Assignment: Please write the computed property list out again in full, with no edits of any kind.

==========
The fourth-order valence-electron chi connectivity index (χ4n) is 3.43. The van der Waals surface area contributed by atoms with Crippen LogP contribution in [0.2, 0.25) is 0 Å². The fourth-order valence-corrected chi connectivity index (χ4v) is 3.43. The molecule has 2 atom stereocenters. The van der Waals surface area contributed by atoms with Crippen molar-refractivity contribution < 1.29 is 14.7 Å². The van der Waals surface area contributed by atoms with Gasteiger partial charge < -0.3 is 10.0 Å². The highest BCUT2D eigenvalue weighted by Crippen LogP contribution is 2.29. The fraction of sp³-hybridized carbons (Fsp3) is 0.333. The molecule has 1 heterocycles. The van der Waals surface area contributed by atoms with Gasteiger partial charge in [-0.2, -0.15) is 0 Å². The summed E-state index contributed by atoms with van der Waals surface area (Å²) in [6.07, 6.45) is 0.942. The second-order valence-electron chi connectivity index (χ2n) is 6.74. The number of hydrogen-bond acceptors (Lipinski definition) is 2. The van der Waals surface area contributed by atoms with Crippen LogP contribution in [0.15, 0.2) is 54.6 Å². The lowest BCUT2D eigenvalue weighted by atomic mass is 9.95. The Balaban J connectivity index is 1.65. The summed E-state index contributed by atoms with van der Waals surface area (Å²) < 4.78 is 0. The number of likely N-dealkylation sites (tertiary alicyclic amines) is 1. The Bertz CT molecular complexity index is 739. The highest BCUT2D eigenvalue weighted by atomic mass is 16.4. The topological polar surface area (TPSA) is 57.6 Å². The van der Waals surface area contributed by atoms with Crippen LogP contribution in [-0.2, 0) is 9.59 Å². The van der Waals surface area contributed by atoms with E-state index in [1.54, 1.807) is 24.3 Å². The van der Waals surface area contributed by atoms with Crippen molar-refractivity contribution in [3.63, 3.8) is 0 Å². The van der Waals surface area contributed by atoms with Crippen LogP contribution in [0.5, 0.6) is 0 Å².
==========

The fourth-order valence-electron chi connectivity index (χ4n) is 3.43. The van der Waals surface area contributed by atoms with Crippen LogP contribution in [0.2, 0.25) is 0 Å². The fourth-order valence-corrected chi connectivity index (χ4v) is 3.43. The molecule has 2 atom stereocenters. The van der Waals surface area contributed by atoms with Crippen molar-refractivity contribution < 1.29 is 14.7 Å². The van der Waals surface area contributed by atoms with Gasteiger partial charge < -0.3 is 10.0 Å². The highest BCUT2D eigenvalue weighted by Crippen LogP contribution is 2.29. The fraction of sp³-hybridized carbons (Fsp3) is 0.333. The molecule has 1 heterocycles. The van der Waals surface area contributed by atoms with Gasteiger partial charge in [-0.2, -0.15) is 0 Å². The summed E-state index contributed by atoms with van der Waals surface area (Å²) in [6.07, 6.45) is 0.942. The second-order valence-electron chi connectivity index (χ2n) is 6.74. The number of hydrogen-bond acceptors (Lipinski definition) is 2. The van der Waals surface area contributed by atoms with Crippen LogP contribution in [0.15, 0.2) is 54.6 Å². The lowest BCUT2D eigenvalue weighted by atomic mass is 9.95. The Balaban J connectivity index is 1.65. The summed E-state index contributed by atoms with van der Waals surface area (Å²) < 4.78 is 0. The number of likely N-dealkylation sites (tertiary alicyclic amines) is 1. The Bertz CT molecular complexity index is 739. The highest BCUT2D eigenvalue weighted by atomic mass is 16.4. The topological polar surface area (TPSA) is 57.6 Å². The van der Waals surface area contributed by atoms with Crippen LogP contribution in [-0.2, 0) is 9.59 Å². The van der Waals surface area contributed by atoms with E-state index in [1.54, 1.807) is 24.3 Å². The van der Waals surface area contributed by atoms with Crippen molar-refractivity contribution in [3.63, 3.8) is 0 Å². The van der Waals surface area contributed by atoms with Crippen LogP contribution in [0.5, 0.6) is 0 Å².